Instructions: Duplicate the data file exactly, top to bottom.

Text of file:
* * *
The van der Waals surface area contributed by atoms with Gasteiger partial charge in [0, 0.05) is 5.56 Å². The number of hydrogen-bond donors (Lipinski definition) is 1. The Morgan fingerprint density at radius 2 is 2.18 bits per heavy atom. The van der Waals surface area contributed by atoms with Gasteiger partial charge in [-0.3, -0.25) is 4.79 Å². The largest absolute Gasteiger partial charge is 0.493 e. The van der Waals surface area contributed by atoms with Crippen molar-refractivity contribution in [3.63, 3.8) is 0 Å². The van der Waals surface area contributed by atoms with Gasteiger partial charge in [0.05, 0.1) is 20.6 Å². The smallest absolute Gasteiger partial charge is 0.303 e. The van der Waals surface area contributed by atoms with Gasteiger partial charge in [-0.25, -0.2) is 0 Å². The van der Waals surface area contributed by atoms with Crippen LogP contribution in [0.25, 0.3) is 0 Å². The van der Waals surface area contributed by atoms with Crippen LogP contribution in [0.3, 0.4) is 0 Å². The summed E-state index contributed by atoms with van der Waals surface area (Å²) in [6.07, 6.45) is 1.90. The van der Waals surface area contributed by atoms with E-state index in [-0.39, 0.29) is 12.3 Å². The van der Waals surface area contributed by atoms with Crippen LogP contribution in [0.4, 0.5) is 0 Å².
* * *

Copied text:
The van der Waals surface area contributed by atoms with Gasteiger partial charge in [0, 0.05) is 5.56 Å². The number of hydrogen-bond donors (Lipinski definition) is 1. The Morgan fingerprint density at radius 2 is 2.18 bits per heavy atom. The van der Waals surface area contributed by atoms with Gasteiger partial charge in [-0.3, -0.25) is 4.79 Å². The largest absolute Gasteiger partial charge is 0.493 e. The van der Waals surface area contributed by atoms with Crippen molar-refractivity contribution in [3.63, 3.8) is 0 Å². The van der Waals surface area contributed by atoms with Gasteiger partial charge in [0.05, 0.1) is 20.6 Å². The smallest absolute Gasteiger partial charge is 0.303 e. The van der Waals surface area contributed by atoms with Gasteiger partial charge in [-0.25, -0.2) is 0 Å². The van der Waals surface area contributed by atoms with Crippen LogP contribution in [0.25, 0.3) is 0 Å². The van der Waals surface area contributed by atoms with Crippen LogP contribution in [0.3, 0.4) is 0 Å². The summed E-state index contributed by atoms with van der Waals surface area (Å²) in [6.07, 6.45) is 1.90. The van der Waals surface area contributed by atoms with E-state index in [-0.39, 0.29) is 12.3 Å². The van der Waals surface area contributed by atoms with Crippen LogP contribution in [0.4, 0.5) is 0 Å².